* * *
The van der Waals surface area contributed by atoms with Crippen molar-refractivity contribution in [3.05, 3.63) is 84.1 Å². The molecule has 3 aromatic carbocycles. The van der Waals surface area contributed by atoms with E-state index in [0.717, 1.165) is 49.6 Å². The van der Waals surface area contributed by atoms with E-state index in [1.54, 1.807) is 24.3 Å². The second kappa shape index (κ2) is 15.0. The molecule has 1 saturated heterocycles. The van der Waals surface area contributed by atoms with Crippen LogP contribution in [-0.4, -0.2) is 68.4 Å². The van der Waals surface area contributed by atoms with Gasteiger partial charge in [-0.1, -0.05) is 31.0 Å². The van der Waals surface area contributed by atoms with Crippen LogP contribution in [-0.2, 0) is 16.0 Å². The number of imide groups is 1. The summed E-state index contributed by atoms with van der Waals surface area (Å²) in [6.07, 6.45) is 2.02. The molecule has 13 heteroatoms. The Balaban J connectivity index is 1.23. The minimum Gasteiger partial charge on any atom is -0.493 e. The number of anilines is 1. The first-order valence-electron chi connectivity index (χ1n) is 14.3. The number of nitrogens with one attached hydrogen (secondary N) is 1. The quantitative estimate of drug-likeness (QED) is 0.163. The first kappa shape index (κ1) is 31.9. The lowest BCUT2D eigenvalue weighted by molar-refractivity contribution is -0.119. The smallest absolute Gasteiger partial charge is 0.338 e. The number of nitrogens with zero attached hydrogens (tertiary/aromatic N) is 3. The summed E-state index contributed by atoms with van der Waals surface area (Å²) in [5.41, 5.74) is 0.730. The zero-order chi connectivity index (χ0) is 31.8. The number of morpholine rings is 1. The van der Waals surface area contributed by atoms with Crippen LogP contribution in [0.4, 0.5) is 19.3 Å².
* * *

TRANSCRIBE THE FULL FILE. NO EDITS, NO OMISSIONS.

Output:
The van der Waals surface area contributed by atoms with Crippen molar-refractivity contribution in [3.05, 3.63) is 84.1 Å². The molecule has 3 aromatic carbocycles. The van der Waals surface area contributed by atoms with E-state index in [0.717, 1.165) is 49.6 Å². The van der Waals surface area contributed by atoms with E-state index in [1.54, 1.807) is 24.3 Å². The second kappa shape index (κ2) is 15.0. The molecule has 1 saturated heterocycles. The van der Waals surface area contributed by atoms with Crippen LogP contribution in [-0.4, -0.2) is 68.4 Å². The van der Waals surface area contributed by atoms with Gasteiger partial charge in [-0.1, -0.05) is 31.0 Å². The van der Waals surface area contributed by atoms with Crippen LogP contribution in [-0.2, 0) is 16.0 Å². The number of imide groups is 1. The summed E-state index contributed by atoms with van der Waals surface area (Å²) in [6.07, 6.45) is 2.02. The molecule has 13 heteroatoms. The Balaban J connectivity index is 1.23. The minimum Gasteiger partial charge on any atom is -0.493 e. The number of anilines is 1. The first-order valence-electron chi connectivity index (χ1n) is 14.3. The number of nitrogens with one attached hydrogen (secondary N) is 1. The quantitative estimate of drug-likeness (QED) is 0.163. The first kappa shape index (κ1) is 31.9. The lowest BCUT2D eigenvalue weighted by molar-refractivity contribution is -0.119. The smallest absolute Gasteiger partial charge is 0.338 e. The number of nitrogens with zero attached hydrogens (tertiary/aromatic N) is 3. The summed E-state index contributed by atoms with van der Waals surface area (Å²) in [5.41, 5.74) is 0.730. The zero-order chi connectivity index (χ0) is 31.8. The number of morpholine rings is 1. The van der Waals surface area contributed by atoms with Crippen LogP contribution in [0.4, 0.5) is 19.3 Å².